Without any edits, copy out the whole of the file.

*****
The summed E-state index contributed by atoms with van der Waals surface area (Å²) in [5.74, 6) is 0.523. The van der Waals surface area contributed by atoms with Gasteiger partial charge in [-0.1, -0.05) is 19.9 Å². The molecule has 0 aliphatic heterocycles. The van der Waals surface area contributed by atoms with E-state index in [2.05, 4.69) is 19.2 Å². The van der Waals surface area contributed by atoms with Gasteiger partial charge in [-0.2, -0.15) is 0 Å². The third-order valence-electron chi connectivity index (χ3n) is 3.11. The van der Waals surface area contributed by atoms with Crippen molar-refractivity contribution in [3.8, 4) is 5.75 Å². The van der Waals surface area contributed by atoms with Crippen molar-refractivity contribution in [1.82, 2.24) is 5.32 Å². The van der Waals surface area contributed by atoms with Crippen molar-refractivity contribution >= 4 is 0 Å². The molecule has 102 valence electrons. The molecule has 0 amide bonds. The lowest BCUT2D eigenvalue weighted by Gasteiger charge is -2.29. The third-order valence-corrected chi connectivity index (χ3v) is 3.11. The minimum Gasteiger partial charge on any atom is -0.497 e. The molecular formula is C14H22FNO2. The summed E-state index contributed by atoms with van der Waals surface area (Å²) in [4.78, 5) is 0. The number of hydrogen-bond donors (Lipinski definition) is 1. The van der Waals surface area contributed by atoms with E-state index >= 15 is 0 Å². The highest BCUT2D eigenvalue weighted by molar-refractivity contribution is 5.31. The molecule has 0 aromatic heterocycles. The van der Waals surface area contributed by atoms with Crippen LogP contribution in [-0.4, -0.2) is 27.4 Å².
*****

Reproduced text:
The summed E-state index contributed by atoms with van der Waals surface area (Å²) in [5.74, 6) is 0.523. The van der Waals surface area contributed by atoms with Gasteiger partial charge in [-0.1, -0.05) is 19.9 Å². The molecule has 0 aliphatic heterocycles. The van der Waals surface area contributed by atoms with E-state index in [2.05, 4.69) is 19.2 Å². The van der Waals surface area contributed by atoms with Gasteiger partial charge in [-0.2, -0.15) is 0 Å². The third-order valence-electron chi connectivity index (χ3n) is 3.11. The van der Waals surface area contributed by atoms with Crippen molar-refractivity contribution in [3.8, 4) is 5.75 Å². The van der Waals surface area contributed by atoms with Crippen molar-refractivity contribution in [1.82, 2.24) is 5.32 Å². The van der Waals surface area contributed by atoms with Crippen molar-refractivity contribution >= 4 is 0 Å². The molecule has 102 valence electrons. The molecule has 0 amide bonds. The lowest BCUT2D eigenvalue weighted by Gasteiger charge is -2.29. The third-order valence-corrected chi connectivity index (χ3v) is 3.11. The minimum Gasteiger partial charge on any atom is -0.497 e. The molecular formula is C14H22FNO2. The summed E-state index contributed by atoms with van der Waals surface area (Å²) in [4.78, 5) is 0. The number of hydrogen-bond donors (Lipinski definition) is 1. The van der Waals surface area contributed by atoms with E-state index >= 15 is 0 Å². The highest BCUT2D eigenvalue weighted by molar-refractivity contribution is 5.31. The molecule has 0 aromatic heterocycles. The van der Waals surface area contributed by atoms with Crippen LogP contribution in [-0.4, -0.2) is 27.4 Å².